By Michelle Wachira

Kilifi County, Kenya, is one of the most vulnerable regions in the country to the devastating effects of climate change. The county is experiencing frequent flooding, rising temperatures, recurrent droughts, sea level rise, land and forest degradation, loss of biodiversity, and desertification. Despite these challenges, Kilifi County is at the forefront of climate action in Kenya. In 2021, the County enacted the Kilifi County Climate Change Act, a groundbreaking piece of legislation that provides a framework for mitigating the impacts of climate change and enabling citizens to adapt to an ever-changing climate.

Arid Lands Information Network (ALIN) in partnership with the Kenya Platform for Climate Governance (KPCG), and Oxfam, the Kilifi County Government is working to build the capacity of civil society organizations and communities to advocate for climate-conscious and responsible fiscal policies at the county and ward level. This work is essential to ensuring that the county's budget reflects the needs and priorities of the most vulnerable communities, who are disproportionately affected by climate change.

One key milestone in this partnership is the development of the County Climate Change Fund Regulations. These regulations will establish a fund to support climate change adaptation and mitigation projects and programs in the county. The passage of these regulations will be a major victory for climate justice advocates in Kilifi County. It will send a clear signal that the county is committed to tackling climate change and protecting its citizens and resources.

ALIN is committed to continuing to work with the Kilifi County Government and other partners to tackle the effects of climate change. The organization will lobby for the Kilifi County Assembly to pass the draft Climate Change Fund Regulations, support the review of the third generation County Climate Change Plan, and ensure community priorities are included in the County Integrated Development Plans. ALIN also calls on the county government to invest significantly in climate change adaptation and mitigation projects and programs, and to provide support and resources to vulnerable communities in the county to build their resilience in the face of climate change.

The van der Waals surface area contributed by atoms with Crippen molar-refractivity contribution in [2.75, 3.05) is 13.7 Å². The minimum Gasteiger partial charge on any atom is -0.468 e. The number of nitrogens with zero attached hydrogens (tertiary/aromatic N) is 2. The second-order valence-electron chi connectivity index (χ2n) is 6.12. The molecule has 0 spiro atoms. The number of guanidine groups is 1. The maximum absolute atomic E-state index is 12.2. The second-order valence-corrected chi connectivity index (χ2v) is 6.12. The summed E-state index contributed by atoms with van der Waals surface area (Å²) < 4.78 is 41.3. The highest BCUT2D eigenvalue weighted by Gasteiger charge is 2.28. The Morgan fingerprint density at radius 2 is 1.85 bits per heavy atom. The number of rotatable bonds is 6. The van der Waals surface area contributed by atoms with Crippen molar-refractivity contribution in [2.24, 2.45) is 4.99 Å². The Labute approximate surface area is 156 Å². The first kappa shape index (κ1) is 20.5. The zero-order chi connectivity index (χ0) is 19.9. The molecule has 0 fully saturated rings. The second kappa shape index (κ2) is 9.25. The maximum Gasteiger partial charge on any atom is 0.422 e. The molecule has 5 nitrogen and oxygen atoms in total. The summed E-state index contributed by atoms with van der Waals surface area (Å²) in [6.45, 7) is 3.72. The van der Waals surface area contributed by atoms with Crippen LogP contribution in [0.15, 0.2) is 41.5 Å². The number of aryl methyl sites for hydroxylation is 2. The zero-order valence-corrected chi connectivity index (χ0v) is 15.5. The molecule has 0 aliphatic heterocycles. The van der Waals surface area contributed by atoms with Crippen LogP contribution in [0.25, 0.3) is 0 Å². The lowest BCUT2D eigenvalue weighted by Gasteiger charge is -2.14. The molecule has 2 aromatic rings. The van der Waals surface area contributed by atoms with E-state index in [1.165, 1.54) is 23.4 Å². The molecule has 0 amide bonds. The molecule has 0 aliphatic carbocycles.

Climate justice can only be achieved if both state and non-state actors actively and effectively take part in advocating for a sustainable future, especially women, young people, and civil society organizations. Kilifi County is setting a powerful example for other counties in Kenya and across the continent by demonstrating how to take bold action on climate change.

Many residents of Kilifi county do not have enough knowledge about climate issues. This was revealed after the completion of a workshop that brought together stakeholders, activists and community organizations associated with environmental issues in Kilifi.
As the effects of climate change continue to be witnessed around the world, efforts to deal with those effects continue to be made in different ways.

Currently, it has been found that many residents of Kilifi county do not have sufficient knowledge about the issue of climate, this was revealed during a workshop that brought together various stakeholders to discuss climate issues in Kilifi on August 31, 2023.

It may be that various parts of the coastal zone have been affected by climate change, including infectious diseases. This was evident in the conference on health and climate change held on August 30, 2023.